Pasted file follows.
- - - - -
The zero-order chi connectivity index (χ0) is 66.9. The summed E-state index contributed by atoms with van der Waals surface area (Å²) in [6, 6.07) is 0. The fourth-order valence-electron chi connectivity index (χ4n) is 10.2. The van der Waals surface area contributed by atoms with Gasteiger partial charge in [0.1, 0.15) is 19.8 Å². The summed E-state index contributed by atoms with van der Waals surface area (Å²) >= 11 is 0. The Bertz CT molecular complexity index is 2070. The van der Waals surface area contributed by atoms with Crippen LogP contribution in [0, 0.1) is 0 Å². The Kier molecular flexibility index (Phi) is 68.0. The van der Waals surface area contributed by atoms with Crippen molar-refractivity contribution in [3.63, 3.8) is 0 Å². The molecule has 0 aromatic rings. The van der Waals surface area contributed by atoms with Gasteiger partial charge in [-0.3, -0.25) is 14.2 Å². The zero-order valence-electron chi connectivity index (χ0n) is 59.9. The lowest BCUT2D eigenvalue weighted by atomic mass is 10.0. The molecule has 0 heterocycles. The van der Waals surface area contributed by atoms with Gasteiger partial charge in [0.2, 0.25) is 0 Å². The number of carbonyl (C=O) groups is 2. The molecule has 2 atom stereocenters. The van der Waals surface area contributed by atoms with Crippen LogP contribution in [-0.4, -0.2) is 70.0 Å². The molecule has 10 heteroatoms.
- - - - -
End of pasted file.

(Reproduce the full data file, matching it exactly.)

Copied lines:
The zero-order chi connectivity index (χ0) is 66.9. The summed E-state index contributed by atoms with van der Waals surface area (Å²) in [6, 6.07) is 0. The fourth-order valence-electron chi connectivity index (χ4n) is 10.2. The van der Waals surface area contributed by atoms with Gasteiger partial charge in [0.1, 0.15) is 19.8 Å². The summed E-state index contributed by atoms with van der Waals surface area (Å²) >= 11 is 0. The Bertz CT molecular complexity index is 2070. The van der Waals surface area contributed by atoms with Crippen LogP contribution in [0, 0.1) is 0 Å². The Kier molecular flexibility index (Phi) is 68.0. The van der Waals surface area contributed by atoms with Crippen molar-refractivity contribution in [3.63, 3.8) is 0 Å². The molecule has 0 aromatic rings. The van der Waals surface area contributed by atoms with Gasteiger partial charge in [-0.3, -0.25) is 14.2 Å². The zero-order valence-electron chi connectivity index (χ0n) is 59.9. The lowest BCUT2D eigenvalue weighted by atomic mass is 10.0. The molecule has 0 heterocycles. The van der Waals surface area contributed by atoms with Gasteiger partial charge in [0.2, 0.25) is 0 Å². The number of carbonyl (C=O) groups is 2. The molecule has 2 atom stereocenters. The van der Waals surface area contributed by atoms with Crippen LogP contribution in [-0.4, -0.2) is 70.0 Å². The molecule has 10 heteroatoms.